Sri Lankan cinnamon ““ kurundu ““ has been enjoyed since antiquity for its delicate flavour. A 17th century Dutch captain is said to have claimed that Sri Lankan cinnamon is the best in all the Orient: “When one is downwind of the island, one can still smell cinnamon eight leagues out to the sea.” Exaggeration though that may be, the perfumed air of the Madu Ganga is intoxicating.
The wetland is home to some 215 families, many of who continue to make a living as their ancestors had for centuries before. As well as cinnamon, fruit and coconuts are cultivated; rope makers extract coir from coconut husks to make rope; and the thatched bamboo hedges of prawn farms punctuate the river. These prawn farms are an important Madu Ganga industry: locals claim prawns from these waters taste better than any other due to the conditions caused by the “river’s secret”. Farmers use kerosene lamps to attract prawns to simple bamboo baskets submerged in the river; sticks of bamboo rise from the water, keeping the traps in place. Invariably, a kingfisher keeps watch on top.
Among the mangroves grows the kaduru, a fruit-bearing tree whose light wood is used for the making of traditional Sri Lankan masks. These terrifying, brightly coloured faces are still used in some traditional communities for ceremonial dances to ward off illness and evil. The nearby town of Ambalangoda is famed for its mask workshops, each bursting with the wide eyes and dazzling colour of demons.
But within the fertile ecosystem of the Madu Ganga, danger also lurks. As we glided past the kaduru trees in our boat, my guide, Thushara, pointed out its bulbous green and orange fruit. “If a man wanted to commit suicide,” he said. “He would mix its seeds with sugar and drink it.”
Nearby, a man bathed in the opaque water by an enclosure of bobbing coconuts soaking for their coir. “What about crocodiles?” I asked in alarm, pointing to the man casually scrubbing his underarms.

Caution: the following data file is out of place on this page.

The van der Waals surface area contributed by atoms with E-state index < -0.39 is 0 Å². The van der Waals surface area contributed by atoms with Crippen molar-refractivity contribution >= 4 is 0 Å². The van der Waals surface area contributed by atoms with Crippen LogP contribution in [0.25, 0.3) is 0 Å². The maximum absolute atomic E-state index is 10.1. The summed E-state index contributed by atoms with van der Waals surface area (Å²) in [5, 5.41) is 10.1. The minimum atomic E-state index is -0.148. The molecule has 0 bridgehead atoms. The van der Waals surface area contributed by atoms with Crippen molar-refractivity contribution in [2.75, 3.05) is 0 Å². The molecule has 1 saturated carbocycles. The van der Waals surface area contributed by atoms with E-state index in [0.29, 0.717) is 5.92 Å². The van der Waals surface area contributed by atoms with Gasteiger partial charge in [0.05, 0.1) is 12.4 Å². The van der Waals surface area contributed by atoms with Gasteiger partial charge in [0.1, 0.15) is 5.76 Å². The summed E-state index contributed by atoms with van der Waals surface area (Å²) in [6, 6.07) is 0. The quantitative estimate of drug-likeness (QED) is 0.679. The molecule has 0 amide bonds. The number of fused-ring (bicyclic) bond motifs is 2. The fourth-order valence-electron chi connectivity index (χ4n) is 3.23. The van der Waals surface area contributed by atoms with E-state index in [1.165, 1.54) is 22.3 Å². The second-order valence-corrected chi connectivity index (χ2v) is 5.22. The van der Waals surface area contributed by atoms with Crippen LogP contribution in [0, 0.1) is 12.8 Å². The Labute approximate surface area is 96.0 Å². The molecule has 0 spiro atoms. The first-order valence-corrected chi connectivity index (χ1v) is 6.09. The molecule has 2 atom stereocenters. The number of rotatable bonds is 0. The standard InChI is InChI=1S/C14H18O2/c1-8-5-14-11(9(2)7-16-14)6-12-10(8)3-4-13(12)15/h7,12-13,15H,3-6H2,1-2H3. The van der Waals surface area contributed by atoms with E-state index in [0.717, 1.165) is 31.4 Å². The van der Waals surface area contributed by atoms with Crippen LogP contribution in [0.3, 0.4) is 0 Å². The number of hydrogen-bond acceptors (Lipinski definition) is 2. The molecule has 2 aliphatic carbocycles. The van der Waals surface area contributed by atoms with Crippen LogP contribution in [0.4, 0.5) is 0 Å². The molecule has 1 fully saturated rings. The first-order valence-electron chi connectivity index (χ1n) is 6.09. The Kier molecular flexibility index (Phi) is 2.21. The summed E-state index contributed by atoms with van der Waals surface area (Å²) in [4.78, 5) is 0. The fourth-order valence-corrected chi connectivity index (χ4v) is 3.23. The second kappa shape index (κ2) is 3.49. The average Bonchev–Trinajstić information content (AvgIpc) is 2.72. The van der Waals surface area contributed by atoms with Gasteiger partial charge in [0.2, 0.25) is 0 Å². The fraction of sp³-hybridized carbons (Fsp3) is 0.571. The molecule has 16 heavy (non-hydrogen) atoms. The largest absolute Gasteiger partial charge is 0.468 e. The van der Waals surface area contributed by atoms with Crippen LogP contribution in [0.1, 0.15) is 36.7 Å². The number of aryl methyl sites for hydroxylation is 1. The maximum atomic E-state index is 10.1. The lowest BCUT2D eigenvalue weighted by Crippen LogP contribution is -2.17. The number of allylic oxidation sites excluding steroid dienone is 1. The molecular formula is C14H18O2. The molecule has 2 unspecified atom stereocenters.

Thushara shrugged. “No attacks have been reported yet.” His “yet” lingered in the cinnamon-scented air.
But the Madu Ganga’s most terrifying threat is not reptilian. The 2004 tsunami devastated Sri Lanka’s coastline. Driving down from Bentota earlier that day I had passed the ruined shells of countless former homes; eight years on, recovery was not complete. After the tsunami, a rehabilitation project was implemented to re-establish people displaced by the disaster and to replant mangrove forests that had been destroyed.
The future is brighter: tourism in Sri Lanka has been steadily increasing since the civil war ended in 2009, and many travellers are drawn to the gold-soaked beaches of the south west region. The main resort towns have been rebuilt (if a little too close to the water) and subsequently, the economic conditions of the local people are improving.
As we returned through the mangrove tracts, a traditional oruwa boat glided silently past us. On its bow, a tightly-bound bale of cinnamon rested. Soon it would fragrance the curries, cakes and teas of the families of Sri Lanka, perhaps beyond. Its scent coiled around us in tendrils of sweetness, before drifting out to sea.
The Captain, Pradeep Chandana de Silva, runs riverboat safaris daily at Gangabada Asiriya, Bridge View, Custom Road, Balapitiya. Tel: +94 91 225 7614. The writer travelled with Real Holidays, which organises tailor made Sri Lanka itineraries including Madu Ganga river safaris. Tel: +44 207 359 3938.
ABOUT THE WRITER
Lauren is a travel writer, blogger and social media strategist in the travel industry. Australian born and London based, Lauren prefers to be kept on her toes (both literally and figuratively), travelling the globe whenever she can. Follow Lauren on Twitter @LaurenKRayner.
All photos by Lauren Rayner